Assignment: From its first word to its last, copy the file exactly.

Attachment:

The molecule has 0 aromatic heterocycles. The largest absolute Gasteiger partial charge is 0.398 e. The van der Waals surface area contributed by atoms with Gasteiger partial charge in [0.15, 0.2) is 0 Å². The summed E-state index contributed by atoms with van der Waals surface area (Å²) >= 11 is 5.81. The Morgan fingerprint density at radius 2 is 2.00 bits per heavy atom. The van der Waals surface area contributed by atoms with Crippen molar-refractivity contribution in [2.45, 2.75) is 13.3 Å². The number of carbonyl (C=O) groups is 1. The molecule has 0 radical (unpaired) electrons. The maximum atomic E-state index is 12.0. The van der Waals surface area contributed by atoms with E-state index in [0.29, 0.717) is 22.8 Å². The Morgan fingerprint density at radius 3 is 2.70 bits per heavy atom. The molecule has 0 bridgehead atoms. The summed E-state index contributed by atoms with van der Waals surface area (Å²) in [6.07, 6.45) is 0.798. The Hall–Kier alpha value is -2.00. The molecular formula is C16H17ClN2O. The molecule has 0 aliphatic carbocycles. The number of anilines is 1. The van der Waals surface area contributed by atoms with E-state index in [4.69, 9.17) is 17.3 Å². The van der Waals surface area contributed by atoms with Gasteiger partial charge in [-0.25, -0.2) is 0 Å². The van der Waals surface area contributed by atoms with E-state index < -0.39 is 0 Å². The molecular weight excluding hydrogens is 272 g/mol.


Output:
The molecule has 0 aromatic heterocycles. The largest absolute Gasteiger partial charge is 0.398 e. The van der Waals surface area contributed by atoms with Gasteiger partial charge in [0.15, 0.2) is 0 Å². The summed E-state index contributed by atoms with van der Waals surface area (Å²) >= 11 is 5.81. The Morgan fingerprint density at radius 2 is 2.00 bits per heavy atom. The van der Waals surface area contributed by atoms with Crippen molar-refractivity contribution in [2.45, 2.75) is 13.3 Å². The number of carbonyl (C=O) groups is 1. The molecule has 0 radical (unpaired) electrons. The maximum atomic E-state index is 12.0. The van der Waals surface area contributed by atoms with E-state index in [0.29, 0.717) is 22.8 Å². The Morgan fingerprint density at radius 3 is 2.70 bits per heavy atom. The molecule has 0 bridgehead atoms. The summed E-state index contributed by atoms with van der Waals surface area (Å²) in [6.07, 6.45) is 0.798. The Hall–Kier alpha value is -2.00. The molecular formula is C16H17ClN2O. The molecule has 0 aliphatic carbocycles. The number of anilines is 1. The van der Waals surface area contributed by atoms with E-state index in [4.69, 9.17) is 17.3 Å². The van der Waals surface area contributed by atoms with Gasteiger partial charge in [-0.25, -0.2) is 0 Å². The van der Waals surface area contributed by atoms with E-state index < -0.39 is 0 Å². The molecular weight excluding hydrogens is 272 g/mol.